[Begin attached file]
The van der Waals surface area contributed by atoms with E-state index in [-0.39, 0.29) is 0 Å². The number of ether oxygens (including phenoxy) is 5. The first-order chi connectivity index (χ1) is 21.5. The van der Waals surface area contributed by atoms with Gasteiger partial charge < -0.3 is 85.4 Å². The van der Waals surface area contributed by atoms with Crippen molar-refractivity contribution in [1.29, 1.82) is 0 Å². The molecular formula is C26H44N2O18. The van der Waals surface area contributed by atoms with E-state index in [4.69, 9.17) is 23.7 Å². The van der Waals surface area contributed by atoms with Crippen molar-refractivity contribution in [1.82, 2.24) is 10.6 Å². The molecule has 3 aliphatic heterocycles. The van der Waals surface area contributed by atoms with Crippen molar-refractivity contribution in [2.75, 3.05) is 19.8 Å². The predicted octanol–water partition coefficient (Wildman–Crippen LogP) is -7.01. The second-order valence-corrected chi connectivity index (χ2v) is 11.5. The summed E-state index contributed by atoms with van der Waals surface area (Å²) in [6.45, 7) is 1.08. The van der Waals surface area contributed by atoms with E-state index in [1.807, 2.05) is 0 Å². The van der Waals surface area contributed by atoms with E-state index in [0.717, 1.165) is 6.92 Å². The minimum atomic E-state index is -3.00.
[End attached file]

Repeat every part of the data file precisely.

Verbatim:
The van der Waals surface area contributed by atoms with E-state index in [-0.39, 0.29) is 0 Å². The number of ether oxygens (including phenoxy) is 5. The first-order chi connectivity index (χ1) is 21.5. The van der Waals surface area contributed by atoms with Gasteiger partial charge < -0.3 is 85.4 Å². The van der Waals surface area contributed by atoms with Crippen molar-refractivity contribution in [1.29, 1.82) is 0 Å². The molecular formula is C26H44N2O18. The van der Waals surface area contributed by atoms with E-state index in [4.69, 9.17) is 23.7 Å². The van der Waals surface area contributed by atoms with Crippen molar-refractivity contribution in [1.82, 2.24) is 10.6 Å². The molecule has 3 aliphatic heterocycles. The van der Waals surface area contributed by atoms with Crippen molar-refractivity contribution in [2.75, 3.05) is 19.8 Å². The predicted octanol–water partition coefficient (Wildman–Crippen LogP) is -7.01. The second-order valence-corrected chi connectivity index (χ2v) is 11.5. The summed E-state index contributed by atoms with van der Waals surface area (Å²) in [6.45, 7) is 1.08. The van der Waals surface area contributed by atoms with E-state index in [1.807, 2.05) is 0 Å². The van der Waals surface area contributed by atoms with E-state index in [0.717, 1.165) is 6.92 Å². The minimum atomic E-state index is -3.00.